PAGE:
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Skills Gap Threatens Health of Manufacturing Sector

Skills Gap Threatens Health of Manufacturing Sector

May 18, 2021
By 2030, 2.1 million jobs will go unfilled and could cost the U.S. economy $1 trillion.

While everyone is quite happy about manufacturing performing strong, some even calling it a comeback, the talent shortage is a very serious threat to the health of this sector.

A new study launched on May 4 by Deloitte and the Manufacturing Institute (MI), the social impact arm of the National Association of Manufacturers (NAM), warned that if the skills gap persists, 2.1 million manufacturing jobs could go unfilled in the U.S. by 2030. This could cost the U.S. economy as much as $1 trillion in 2030 alone.

IndustryWeek wanted to dig a little deeper into the study so posed a few questions to Paul Wellener, U.S. Industrial Products and Construction Leader at Deloitte. 

 IW: Given the conclusion in the study that finding talent is 36% harder than in 2018, what do you think has changed? It has been hard to find talent for many years now; what has changed over these past few years? 

 PW: A few notable changes have occurred since our last study, including the global pandemic from which the industry is still recovering. One of the nuances of today’s job market is the competition for entry-level positions. Over the past year, for example, as consumer behavior shifted due to the pandemic, e-commerce drove a spike in warehouse and distribution jobs.

Our data analysis found that through the end of 2020, warehouse and storage not only recovered all of the jobs initially displaced by the early months of the pandemic, but they went on to add another 100% of jobs. These types of jobs are in direct competition to entry-level manufacturing production roles.

Another nuance that has grown is the complexity of skills needed for many of the middle-skilled roles in production. For example, machinists and maintenance technicians need to not only have hands-on specialized skills for the role, they also need to increasingly have digital skills to work with the connected equipment in the production environment. And the pipeline for training and upskilling for these roles is not enough to fill demand now and in the coming years.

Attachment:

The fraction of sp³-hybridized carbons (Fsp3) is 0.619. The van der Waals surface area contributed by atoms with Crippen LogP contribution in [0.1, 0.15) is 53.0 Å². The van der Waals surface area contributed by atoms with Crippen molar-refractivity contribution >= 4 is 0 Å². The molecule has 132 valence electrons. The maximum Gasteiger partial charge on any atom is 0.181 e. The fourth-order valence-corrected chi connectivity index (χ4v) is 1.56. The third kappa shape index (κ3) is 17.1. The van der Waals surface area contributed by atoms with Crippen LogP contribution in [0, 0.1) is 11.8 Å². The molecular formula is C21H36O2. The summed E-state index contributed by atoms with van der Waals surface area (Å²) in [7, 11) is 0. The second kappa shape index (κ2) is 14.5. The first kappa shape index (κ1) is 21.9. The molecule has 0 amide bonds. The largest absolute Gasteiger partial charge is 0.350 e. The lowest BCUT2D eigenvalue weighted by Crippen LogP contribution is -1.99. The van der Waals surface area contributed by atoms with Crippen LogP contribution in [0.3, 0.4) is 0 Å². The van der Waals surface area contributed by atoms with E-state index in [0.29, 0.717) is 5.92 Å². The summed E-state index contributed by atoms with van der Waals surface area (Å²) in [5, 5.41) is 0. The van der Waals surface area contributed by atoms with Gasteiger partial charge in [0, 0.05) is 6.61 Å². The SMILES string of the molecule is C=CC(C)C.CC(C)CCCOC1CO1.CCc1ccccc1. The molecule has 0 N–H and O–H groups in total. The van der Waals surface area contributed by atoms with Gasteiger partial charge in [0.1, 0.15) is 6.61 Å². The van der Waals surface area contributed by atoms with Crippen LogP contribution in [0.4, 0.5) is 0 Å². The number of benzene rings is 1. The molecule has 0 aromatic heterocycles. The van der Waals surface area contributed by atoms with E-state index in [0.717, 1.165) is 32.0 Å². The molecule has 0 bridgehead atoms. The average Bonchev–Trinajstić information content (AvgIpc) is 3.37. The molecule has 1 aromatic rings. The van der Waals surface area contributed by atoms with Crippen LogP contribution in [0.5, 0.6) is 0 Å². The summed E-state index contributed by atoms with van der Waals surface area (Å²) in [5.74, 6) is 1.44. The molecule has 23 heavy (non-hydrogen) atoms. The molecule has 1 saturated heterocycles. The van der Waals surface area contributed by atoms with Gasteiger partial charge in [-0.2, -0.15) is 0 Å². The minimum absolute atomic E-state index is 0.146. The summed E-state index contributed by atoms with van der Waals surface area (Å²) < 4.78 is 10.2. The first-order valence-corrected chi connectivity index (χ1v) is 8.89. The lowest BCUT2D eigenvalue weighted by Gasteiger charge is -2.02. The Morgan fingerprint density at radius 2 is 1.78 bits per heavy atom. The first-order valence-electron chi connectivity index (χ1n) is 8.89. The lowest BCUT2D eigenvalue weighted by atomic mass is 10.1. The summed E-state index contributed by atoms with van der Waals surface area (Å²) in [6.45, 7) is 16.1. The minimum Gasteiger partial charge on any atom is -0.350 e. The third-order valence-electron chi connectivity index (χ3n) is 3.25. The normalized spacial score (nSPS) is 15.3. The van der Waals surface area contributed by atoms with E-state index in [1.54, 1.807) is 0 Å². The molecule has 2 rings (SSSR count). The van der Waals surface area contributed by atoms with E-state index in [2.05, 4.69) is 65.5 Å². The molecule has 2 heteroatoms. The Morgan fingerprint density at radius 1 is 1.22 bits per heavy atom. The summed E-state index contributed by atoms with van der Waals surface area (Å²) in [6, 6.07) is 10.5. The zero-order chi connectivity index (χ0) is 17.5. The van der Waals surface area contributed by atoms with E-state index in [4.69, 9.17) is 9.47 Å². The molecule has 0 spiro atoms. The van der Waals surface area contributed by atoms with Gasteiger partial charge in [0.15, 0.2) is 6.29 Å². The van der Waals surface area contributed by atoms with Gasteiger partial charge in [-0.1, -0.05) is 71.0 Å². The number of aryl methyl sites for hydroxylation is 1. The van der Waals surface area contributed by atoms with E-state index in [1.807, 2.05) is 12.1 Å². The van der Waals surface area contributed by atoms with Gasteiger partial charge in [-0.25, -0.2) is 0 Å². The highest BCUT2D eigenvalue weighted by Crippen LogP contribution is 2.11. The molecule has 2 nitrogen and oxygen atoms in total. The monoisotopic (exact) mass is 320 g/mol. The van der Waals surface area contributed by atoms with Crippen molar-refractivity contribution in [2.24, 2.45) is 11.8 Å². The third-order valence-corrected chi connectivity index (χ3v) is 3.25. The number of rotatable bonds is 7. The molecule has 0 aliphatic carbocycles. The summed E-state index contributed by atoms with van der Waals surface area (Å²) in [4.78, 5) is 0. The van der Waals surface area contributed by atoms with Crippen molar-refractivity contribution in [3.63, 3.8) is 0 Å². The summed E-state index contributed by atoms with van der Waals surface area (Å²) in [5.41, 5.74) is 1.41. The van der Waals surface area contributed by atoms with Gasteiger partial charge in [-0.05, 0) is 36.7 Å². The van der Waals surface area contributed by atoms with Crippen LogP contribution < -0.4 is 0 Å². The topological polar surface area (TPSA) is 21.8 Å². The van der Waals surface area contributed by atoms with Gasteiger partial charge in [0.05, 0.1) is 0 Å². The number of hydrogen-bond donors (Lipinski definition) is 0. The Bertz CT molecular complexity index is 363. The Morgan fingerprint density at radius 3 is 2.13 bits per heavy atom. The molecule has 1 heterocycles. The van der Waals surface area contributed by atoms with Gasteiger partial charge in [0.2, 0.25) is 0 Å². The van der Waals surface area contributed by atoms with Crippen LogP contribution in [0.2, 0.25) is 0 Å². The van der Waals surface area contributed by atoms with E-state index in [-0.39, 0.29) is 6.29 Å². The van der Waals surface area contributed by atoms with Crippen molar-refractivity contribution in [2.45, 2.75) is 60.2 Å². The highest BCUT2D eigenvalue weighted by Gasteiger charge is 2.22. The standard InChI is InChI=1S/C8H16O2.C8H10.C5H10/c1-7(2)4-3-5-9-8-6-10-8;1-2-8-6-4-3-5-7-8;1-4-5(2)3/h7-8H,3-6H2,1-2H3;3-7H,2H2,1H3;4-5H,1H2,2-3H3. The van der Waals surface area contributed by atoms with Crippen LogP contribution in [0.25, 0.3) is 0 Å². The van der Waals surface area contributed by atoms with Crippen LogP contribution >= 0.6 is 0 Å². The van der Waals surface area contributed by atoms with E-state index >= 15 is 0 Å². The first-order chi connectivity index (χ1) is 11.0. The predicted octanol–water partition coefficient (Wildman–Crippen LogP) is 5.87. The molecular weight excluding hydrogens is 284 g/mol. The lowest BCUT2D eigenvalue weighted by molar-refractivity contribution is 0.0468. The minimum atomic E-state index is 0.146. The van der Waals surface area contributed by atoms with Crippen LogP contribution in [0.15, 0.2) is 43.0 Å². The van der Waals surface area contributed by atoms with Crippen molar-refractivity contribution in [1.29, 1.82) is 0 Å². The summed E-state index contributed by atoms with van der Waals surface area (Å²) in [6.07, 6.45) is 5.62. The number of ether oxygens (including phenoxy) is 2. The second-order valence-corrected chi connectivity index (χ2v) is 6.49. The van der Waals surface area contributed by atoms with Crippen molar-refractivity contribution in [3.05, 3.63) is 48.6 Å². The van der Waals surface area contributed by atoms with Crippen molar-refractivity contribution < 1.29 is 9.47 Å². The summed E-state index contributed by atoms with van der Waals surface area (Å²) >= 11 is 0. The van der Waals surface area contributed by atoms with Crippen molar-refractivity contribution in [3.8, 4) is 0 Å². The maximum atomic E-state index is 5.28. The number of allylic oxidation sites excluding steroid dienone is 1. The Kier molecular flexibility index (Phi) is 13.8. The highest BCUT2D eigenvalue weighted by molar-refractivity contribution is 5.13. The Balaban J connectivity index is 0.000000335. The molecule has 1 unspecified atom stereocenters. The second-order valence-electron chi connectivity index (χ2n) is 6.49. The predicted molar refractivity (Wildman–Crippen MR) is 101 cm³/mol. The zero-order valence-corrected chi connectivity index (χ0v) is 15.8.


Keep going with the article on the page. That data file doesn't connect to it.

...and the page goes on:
IW: Regarding new entrants having different job expectations, which has been a trend for a number of years, why do you think the sector still has not addressed this?

 PW: This is an area where the manufacturing industry is working toward a solution, and the pandemic may be the catalyst to change more quickly. In our executive interviews, we learned of some great examples of how companies are trying to solve for this particular challenge. For example, allowing shift-based employees to sign up for hours based on their individual needs has worked for one manufacturer at several plants. Other similar flexible scheduling efforts are being made as well, and this has helped reduce absenteeism and also could make the company more attractive to new hires.

IW: As the survey found that women were 1.8 times more likely than men to contemplate leaving the industry, citing the lack of work-life balance and the need for flexible schedules as top reasons to leave, what are companies doing to address this? 

 PW: Similar to the prior answer, there are efforts that companies are making to engage with and retain women who may have even greater challenges balancing work and life responsibilities now. For production roles, the ability to flex the schedule is so important. And, for non-production roles, the pandemic has opened up new ways to structure hybrid and remote work that could help with this ongoing challenge of balancing work and life responsibilities.

IW: The survey talks about providing pre-employment training and the fact that workers are expected to take on this cost. As this is difficult given many people cannot take off work and pay for training, what are some solutions that you have seen to address this?

 PW: There have been some promising solutions to this particular challenge, and many of them are coming through public-private partnerships. Several examples are highlighted in the study, including FAME, which is now managed by The Manufacturing Institute and includes a co-educational model where students learn at school and on the job, managed by a group of employers that form a FAME chapter. These talent ecosystems will be critical for the industry to build the pipeline for qualified, skilled talent in the coming years.

IW: Manufacturing also has to address the fact that they are perceived as being very quick to lay off people and even move locations. This translates to future workers believing that a career in manufacturing is not as stable as a career in other fields.  What have manufacturers be doing to address this?

PW: The industry has been working at its image, and manufacturers are taking steps at the local level. When we spoke with executives about attracting new entrants to production roles, they shared many examples of how manufacturers are taking active roles in the communities that surround their facilities, engaging with their workforce outside the walls of the factory. These efforts will help forge a stronger pipeline for not only the companies but the industry.

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